Dividing by zero can’t be that bad, can it? Let’s just try… *KABOOM!*
Naw, just kidding. It’s supposed to be impossible, but’s lets see what happens if you suppose one simple rule:
1÷0 = ∞
Okay, steady as she goes. How about numbers other than 1?
x÷0 = x * (1÷0) = x * ∞
Still works, although a little strangely (more than one kind of infinity!?).
Now, here comes the weird part:
1÷0 = ∞ ; 1÷0*0 = ∞*0 ; ∞*0 = 1
0∞ is one? Okay, now that’s flat out weird. Zero times anything should be zero, right? Actually, not necessarily. Think about this:
Imagine you have a perfectly flat plane (physically impossible, but whatever). This plane, by definition, is of zero depth. This means that if you stacked another one on top of it, you’d still have zero depth. No matter how many you stack (how many multiples of zero you have), the depth is still zero. In order to achieve any depth whatsoever, you’d need an infinite number! If you agree with this idea (which you might not), then you agree that ∞ * 0 does have a value greater than zero. Actually, it has a value of exactly one.
If you’ve somehow managed to follow my insane mathematical ramblings so far, then it won’t come as a surprise to you that:
1÷0 = ∞ ; 1 = 0*∞ ; 1÷∞ = 0
In fact, that is the most sensible part of this whole post. You’re splitting one up into an infinite number of parts, so each part would be of no size at all. Makes sense.
Now to address the problems that normally go along with division by zero. Here’s the classic:
0 * 1 = 0 * 2
(0 * 1) ÷ 0 = (0 * 2) ÷ 0
1 = 2
Obviously one doesn’t equal two, so something’s wrong here.
My solution to this problem, and any more complex ones that follow the same principle, is this: In order for zero and infinity to be valid where all other numbers would be in an equation (even in division), they must be treated similarly to the imaginary unit i or -1 - they cannot be simplified with other numbers while multiplied.
Although most numbers can be multiplied together and simplified, like so:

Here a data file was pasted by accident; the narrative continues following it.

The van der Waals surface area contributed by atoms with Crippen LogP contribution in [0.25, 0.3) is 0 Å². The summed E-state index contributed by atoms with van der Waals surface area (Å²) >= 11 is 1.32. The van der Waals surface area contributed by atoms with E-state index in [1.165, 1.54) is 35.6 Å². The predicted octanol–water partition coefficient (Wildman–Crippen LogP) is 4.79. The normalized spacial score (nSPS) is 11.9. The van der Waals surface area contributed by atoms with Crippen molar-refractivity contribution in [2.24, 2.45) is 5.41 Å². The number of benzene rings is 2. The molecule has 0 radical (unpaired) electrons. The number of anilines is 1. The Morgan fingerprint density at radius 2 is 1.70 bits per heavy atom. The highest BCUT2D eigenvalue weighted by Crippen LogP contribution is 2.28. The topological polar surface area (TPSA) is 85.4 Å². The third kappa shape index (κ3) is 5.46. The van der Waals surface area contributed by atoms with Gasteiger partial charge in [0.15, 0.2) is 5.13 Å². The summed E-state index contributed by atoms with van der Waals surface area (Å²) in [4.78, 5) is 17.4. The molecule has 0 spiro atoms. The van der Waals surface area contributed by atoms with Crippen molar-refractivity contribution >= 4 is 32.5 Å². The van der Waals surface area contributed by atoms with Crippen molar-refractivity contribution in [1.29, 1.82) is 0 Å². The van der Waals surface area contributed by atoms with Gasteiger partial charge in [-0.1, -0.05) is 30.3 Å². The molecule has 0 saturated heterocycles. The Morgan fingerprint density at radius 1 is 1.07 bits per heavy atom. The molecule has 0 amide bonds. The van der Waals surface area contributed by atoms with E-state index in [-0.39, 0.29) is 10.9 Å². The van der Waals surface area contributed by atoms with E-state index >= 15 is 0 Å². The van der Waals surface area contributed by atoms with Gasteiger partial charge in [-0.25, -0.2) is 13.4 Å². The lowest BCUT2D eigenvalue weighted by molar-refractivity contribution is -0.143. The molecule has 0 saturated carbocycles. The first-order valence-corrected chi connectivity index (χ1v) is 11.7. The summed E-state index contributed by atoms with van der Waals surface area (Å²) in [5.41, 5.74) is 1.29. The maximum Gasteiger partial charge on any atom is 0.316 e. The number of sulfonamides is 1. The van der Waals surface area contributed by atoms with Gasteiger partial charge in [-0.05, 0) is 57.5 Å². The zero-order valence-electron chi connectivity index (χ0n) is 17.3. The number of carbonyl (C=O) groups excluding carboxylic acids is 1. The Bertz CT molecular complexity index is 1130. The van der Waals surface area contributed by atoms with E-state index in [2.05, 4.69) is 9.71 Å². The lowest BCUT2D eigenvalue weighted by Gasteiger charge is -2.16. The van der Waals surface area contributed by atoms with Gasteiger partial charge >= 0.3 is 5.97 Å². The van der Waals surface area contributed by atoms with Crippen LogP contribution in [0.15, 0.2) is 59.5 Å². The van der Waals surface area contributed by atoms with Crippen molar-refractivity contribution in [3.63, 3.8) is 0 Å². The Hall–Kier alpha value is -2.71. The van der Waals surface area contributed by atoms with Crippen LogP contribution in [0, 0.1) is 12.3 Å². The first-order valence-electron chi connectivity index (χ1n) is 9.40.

2 * 2 = 4 (you don’t say?)
There are a choice few who must remain how they are:
97 * i
In this expression, i and 97 cannot be reconciled. i * 97 is just i * 97, and nothing more. I must stand on its own like a variable, even though it is a constant.
I am proposing that to be able to give zero the inalienable rights that all numbers deserve (are you seeing a possible movement here: the “Numerical Rights Movement?”), you must treat it similarly. x * 0 is no longer 0, it is just x * 0. Therefore:
0 * 1 ≠ 0 * 2
problem solved! This prevents the potential for information loss that always bothered me in algebra. This rule extends to division by infinity:
x ÷ ∞ = x * (1 ÷ ∞) = x * 0
so you can’t say
1÷∞ = 2÷∞ ; (x÷∞) * ∞ = (2÷∞) * ∞ ; 1 = 2
Because the first statement is equivalent to:
1 * 0 = 2 * 0
Which is not okay.
So far, division by zero and infinity both don’t seem that hard. You can you use them just like any other numbers, and everything seems to work fine. There is, however, one issue. Consider simplifying these fractions:
(1 ÷ 0) * (1 ÷ 0)
It seems easy enough, but there are in fact two ways to do it, both of which seem equally valid, but which give you different results. The first way is to treat both fractions as infinity:
(1 ÷ 0) * (1 ÷ 0) = ∞ * ∞ = ∞^2
Fine, but you can also multiply the fractions, then divide!
(1 ÷ 0) * (1 ÷ 0) = 1 ÷ 0 = ∞
∞ = ∞^2? That doesn’t seem right… Either exponentation of infinity does nothing, or there are restrictions placed on infinity.
Don’t worry - this isn’t necessarily a death-blow to the idea. Imaginary numbers have similar problems with expressions like √-1 * √-1:
√-1 * √-1 = √(-1 * -1) = √1 = 1
√-1 * √-1 = i * i = i^2 = -1
-1 most certainly does not equal 1, but that doesn’t mean imaginary numbers aren’t incredibly useful. Using them just imposes certain restrictions - it shows that, under extreme conditions, proceses that seem equivalent actually have subtle differences.
There’s one last issue, then you can begin reading sane posts again. What is (-1)^∞? Is it positive? negative? imaginary? complex? Is ∞ even, or odd, or even an integer? (-1)^∞ is like to trying to predict what number a gameshow wheel will land on if you spin it for eternity then stop it.
For now, let’s just say that it’s 3, because that seems harmless enough. :)